Emma Peel Sessions 57 – All the pretty horses

Lose #2- “It’s Chip.”
Michael DeForge
- – -
Michael DeForge is probably the universal answer for everyone when they are asked “who’s the greatest cartoonist coming up today?”, which is probably a weirder fact than it seems. Because there actually is a universal answer, it is kind of hard to know about DeForge and not acknowledge that the guy is amazing, whether you’re coming from seeing him in Strange Tales or Vice online or are actually lucky enough to find a physical copy of his own books – no matter what it is undeniable what the guy is capable of, regardless of the reader’s tastes going in. Personally, I’ve only seen bits and pieces of DeForge’s work, and Lose #2 is the first thing of his I’ve read that goes past a few pages. What struck me the most when reading it wasn’t just how well it was drawn (and make no mistake, it is), but how gripping “It’s Chip.” is as a story.

DeForge has developed the strangest tone – I’ve seen it compared to David Lynch but that’s not right. Lynch is similarly interested in brushing the horrifying with the banal, but even at his weirdest, Lynch is easily understandable as exposing the emotions underneath the common and the everyday. Lynch is about the unconscious in a really straightforward way, and “It’s Chip.” really doesn’t feel like it is aiming for those buttons at all. It feels like Deforge is more interested in underlining a specific series of types (he gets the way people speak down on the page, especially kids) that just happen to be suburban people, instead of make a commentary on them, Lynch-style. The story of “It’s Chip.” is a kind of update on an old Night Gallery trope of having a small child fall in love with something that’s not just horrifying, but dangerous to the entire community surrounding the child. The update here is that instead of illustrate some kind of emotional damge in the child, Rod Serling-style, there is an almost Miyazaki-like sweetness to Chip. A sweetness, as blind as it is, that is absent in the whole of the characters he’s got to interact with. Chip and his brother Reggie (who has a great line “He’s that weirdo whose Dad talks all retarded because of the war or something”) find a rotting body of a horse infested with giant insect-spider things, and Chip falls in love with one of the spiders that walks around with the horse’s severed head on it like a hat.Instead of being about how society tries to separate Chip and his pet, it is kind of played as a real love story for Chip – with the spider-horse wandering off in the night to leave him despairing, only to find a sac full of hundreds of spider maggot babies he can love in it’s place. It’s like My Neighbor Totoro with devastating physical deformities or Charlotte’s Web with death creeping around the edges.

Chip’s love of the thing is shown to be pure and innocent. And the spider, while malicious, seems to hold the same affection for Chip, at least temporarily. But it’s played for tragedy, which only adds to the sickening crawl of the story as a whole. This is as successful a horror story I’ve read in comics – it kind of gets at the ability of images to add up to a feeling of unease, which I associate with Otomo’s Domu more than any comic I’ve read that’s been labeled “horror”. Telling a horror story in comics is always going to be reliant on how grotesque the artist can get and still be coherent, and DeForge has managed to be both consistently clear and increasingly contagious.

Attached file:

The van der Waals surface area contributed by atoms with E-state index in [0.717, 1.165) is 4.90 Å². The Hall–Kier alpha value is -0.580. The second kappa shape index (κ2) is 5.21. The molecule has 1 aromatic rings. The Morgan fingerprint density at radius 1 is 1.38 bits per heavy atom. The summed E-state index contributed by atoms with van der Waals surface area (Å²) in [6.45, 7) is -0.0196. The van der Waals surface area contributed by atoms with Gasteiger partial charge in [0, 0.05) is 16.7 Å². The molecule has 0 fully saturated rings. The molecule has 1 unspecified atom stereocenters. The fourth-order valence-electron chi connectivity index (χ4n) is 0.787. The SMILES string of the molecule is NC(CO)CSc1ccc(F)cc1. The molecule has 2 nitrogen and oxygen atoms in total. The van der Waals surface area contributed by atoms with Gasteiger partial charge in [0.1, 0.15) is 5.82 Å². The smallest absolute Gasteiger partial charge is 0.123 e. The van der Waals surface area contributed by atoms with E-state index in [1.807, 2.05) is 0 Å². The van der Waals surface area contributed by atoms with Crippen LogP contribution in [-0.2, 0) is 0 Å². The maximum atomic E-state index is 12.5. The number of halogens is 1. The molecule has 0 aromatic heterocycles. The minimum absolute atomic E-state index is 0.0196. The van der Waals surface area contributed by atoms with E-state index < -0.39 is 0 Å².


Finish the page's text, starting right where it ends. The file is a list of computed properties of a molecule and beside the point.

The control of the page DeForge has – this works the way it does because of the clockwork pacing his choice to use the 9-panel grid makes the piece read like a metronome, reliably drilling to the reader as the story takes confounding turns or shows us something scarily brand new. The pacing remains the same no matter what – if it is a conversation, a series of actions slowly delineated, or vast jump cuts. It creates a sense of mundanity even with the most disturbing drawings, but it also creates a kind of continuity so all the scenes maintain a visual tone even though the emotional tone goes through huge shifts scene-to-scene.

It isn’t all cute or disturbing, either. What the most affecting about “It’s Chip.” is how beautiful it sometimes is. The page where the horse-spider walks through the darkness, it is simple and does narrative work. In leaving, there is more of a separation going on than a phsyical one, it falls apart in the next scene because of the separation from Chip, and it’s visual annihilation is a great foreshadowing of that. But it is also just this gorgeous, lyrical moment that shows a lot of atmosphere and motion without really changing much from panel to panel. It is the key moment to the story, not the venom-fried face of Reggie or the army of spiders swarming the school, or even any scene with Chip. Here’s where DeForge wins me over forever, the horse head bobbing in the night wind. Horror is rarely this pretty, and never in comics. Yeah, DeForge can make your skin crawl or your heart break. But lots of people can do that in comics. Taking your breath, that’s not an everyday thing.
- -
-Sean Witzke, April 2011

(Special thanks to Matt Seneca, bad motherfucker who sometimes writes about my favorite comics ever, for the hook up)

About these ads

About sean witzke

Writer.
This entry was posted in Emma Peel Sessions. Bookmark the permalink.

One Response to Emma Peel Sessions 57 – All the pretty horses

  1. Nick says:

    Love DeForge and I love this site . That’s all.

Comments are closed.